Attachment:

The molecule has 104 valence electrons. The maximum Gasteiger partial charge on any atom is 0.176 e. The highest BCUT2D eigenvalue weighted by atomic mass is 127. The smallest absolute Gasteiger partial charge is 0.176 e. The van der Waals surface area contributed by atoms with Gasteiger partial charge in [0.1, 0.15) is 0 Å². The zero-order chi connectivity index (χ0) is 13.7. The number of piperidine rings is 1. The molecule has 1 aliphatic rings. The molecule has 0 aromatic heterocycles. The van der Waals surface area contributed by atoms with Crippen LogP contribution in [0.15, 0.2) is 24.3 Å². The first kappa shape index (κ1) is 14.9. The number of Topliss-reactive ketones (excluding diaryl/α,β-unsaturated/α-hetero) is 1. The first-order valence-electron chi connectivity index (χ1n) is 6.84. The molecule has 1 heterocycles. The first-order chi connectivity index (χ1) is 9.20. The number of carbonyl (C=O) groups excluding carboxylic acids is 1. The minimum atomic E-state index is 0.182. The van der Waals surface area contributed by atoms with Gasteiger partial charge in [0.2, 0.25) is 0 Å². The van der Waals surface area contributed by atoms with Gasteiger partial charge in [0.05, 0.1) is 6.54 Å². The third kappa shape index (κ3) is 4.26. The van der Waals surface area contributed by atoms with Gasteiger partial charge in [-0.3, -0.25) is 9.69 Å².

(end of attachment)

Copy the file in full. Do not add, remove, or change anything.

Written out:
The molecule has 104 valence electrons. The maximum Gasteiger partial charge on any atom is 0.176 e. The highest BCUT2D eigenvalue weighted by atomic mass is 127. The smallest absolute Gasteiger partial charge is 0.176 e. The van der Waals surface area contributed by atoms with Gasteiger partial charge in [0.1, 0.15) is 0 Å². The zero-order chi connectivity index (χ0) is 13.7. The number of piperidine rings is 1. The molecule has 1 aliphatic rings. The molecule has 0 aromatic heterocycles. The van der Waals surface area contributed by atoms with Crippen LogP contribution in [0.15, 0.2) is 24.3 Å². The first kappa shape index (κ1) is 14.9. The number of Topliss-reactive ketones (excluding diaryl/α,β-unsaturated/α-hetero) is 1. The first-order valence-electron chi connectivity index (χ1n) is 6.84. The molecule has 1 heterocycles. The first-order chi connectivity index (χ1) is 9.20. The number of carbonyl (C=O) groups excluding carboxylic acids is 1. The minimum atomic E-state index is 0.182. The van der Waals surface area contributed by atoms with Gasteiger partial charge in [0.2, 0.25) is 0 Å². The van der Waals surface area contributed by atoms with Gasteiger partial charge in [0.05, 0.1) is 6.54 Å². The third kappa shape index (κ3) is 4.26. The van der Waals surface area contributed by atoms with Gasteiger partial charge in [-0.3, -0.25) is 9.69 Å².